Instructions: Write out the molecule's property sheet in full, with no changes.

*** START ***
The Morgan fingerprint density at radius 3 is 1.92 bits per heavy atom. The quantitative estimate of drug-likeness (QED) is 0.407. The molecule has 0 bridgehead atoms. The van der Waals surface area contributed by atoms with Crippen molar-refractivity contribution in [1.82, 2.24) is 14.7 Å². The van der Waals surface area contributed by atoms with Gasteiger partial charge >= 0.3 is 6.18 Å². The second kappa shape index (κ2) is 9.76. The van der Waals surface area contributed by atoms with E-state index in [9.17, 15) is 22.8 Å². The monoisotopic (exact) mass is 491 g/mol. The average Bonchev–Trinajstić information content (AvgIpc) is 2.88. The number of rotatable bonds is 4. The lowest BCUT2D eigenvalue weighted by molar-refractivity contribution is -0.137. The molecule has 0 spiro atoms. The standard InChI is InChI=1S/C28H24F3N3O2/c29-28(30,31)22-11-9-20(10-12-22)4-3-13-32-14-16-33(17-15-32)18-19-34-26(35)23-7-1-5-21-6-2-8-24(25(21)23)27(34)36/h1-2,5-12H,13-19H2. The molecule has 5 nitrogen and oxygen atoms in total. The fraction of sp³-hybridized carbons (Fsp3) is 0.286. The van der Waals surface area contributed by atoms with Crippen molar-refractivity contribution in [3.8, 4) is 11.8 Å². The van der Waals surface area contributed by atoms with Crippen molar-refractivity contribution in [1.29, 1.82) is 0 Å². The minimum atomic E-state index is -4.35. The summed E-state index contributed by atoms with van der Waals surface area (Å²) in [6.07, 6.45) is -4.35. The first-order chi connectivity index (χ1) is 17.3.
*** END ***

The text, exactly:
The Morgan fingerprint density at radius 3 is 1.92 bits per heavy atom. The quantitative estimate of drug-likeness (QED) is 0.407. The molecule has 0 bridgehead atoms. The van der Waals surface area contributed by atoms with Crippen molar-refractivity contribution in [1.82, 2.24) is 14.7 Å². The van der Waals surface area contributed by atoms with Gasteiger partial charge >= 0.3 is 6.18 Å². The second kappa shape index (κ2) is 9.76. The van der Waals surface area contributed by atoms with E-state index in [9.17, 15) is 22.8 Å². The monoisotopic (exact) mass is 491 g/mol. The average Bonchev–Trinajstić information content (AvgIpc) is 2.88. The number of rotatable bonds is 4. The lowest BCUT2D eigenvalue weighted by molar-refractivity contribution is -0.137. The molecule has 0 spiro atoms. The standard InChI is InChI=1S/C28H24F3N3O2/c29-28(30,31)22-11-9-20(10-12-22)4-3-13-32-14-16-33(17-15-32)18-19-34-26(35)23-7-1-5-21-6-2-8-24(25(21)23)27(34)36/h1-2,5-12H,13-19H2. The molecule has 5 nitrogen and oxygen atoms in total. The fraction of sp³-hybridized carbons (Fsp3) is 0.286. The van der Waals surface area contributed by atoms with Crippen molar-refractivity contribution in [3.8, 4) is 11.8 Å². The van der Waals surface area contributed by atoms with Crippen molar-refractivity contribution in [1.29, 1.82) is 0 Å². The minimum atomic E-state index is -4.35. The summed E-state index contributed by atoms with van der Waals surface area (Å²) in [6.07, 6.45) is -4.35. The first-order chi connectivity index (χ1) is 17.3.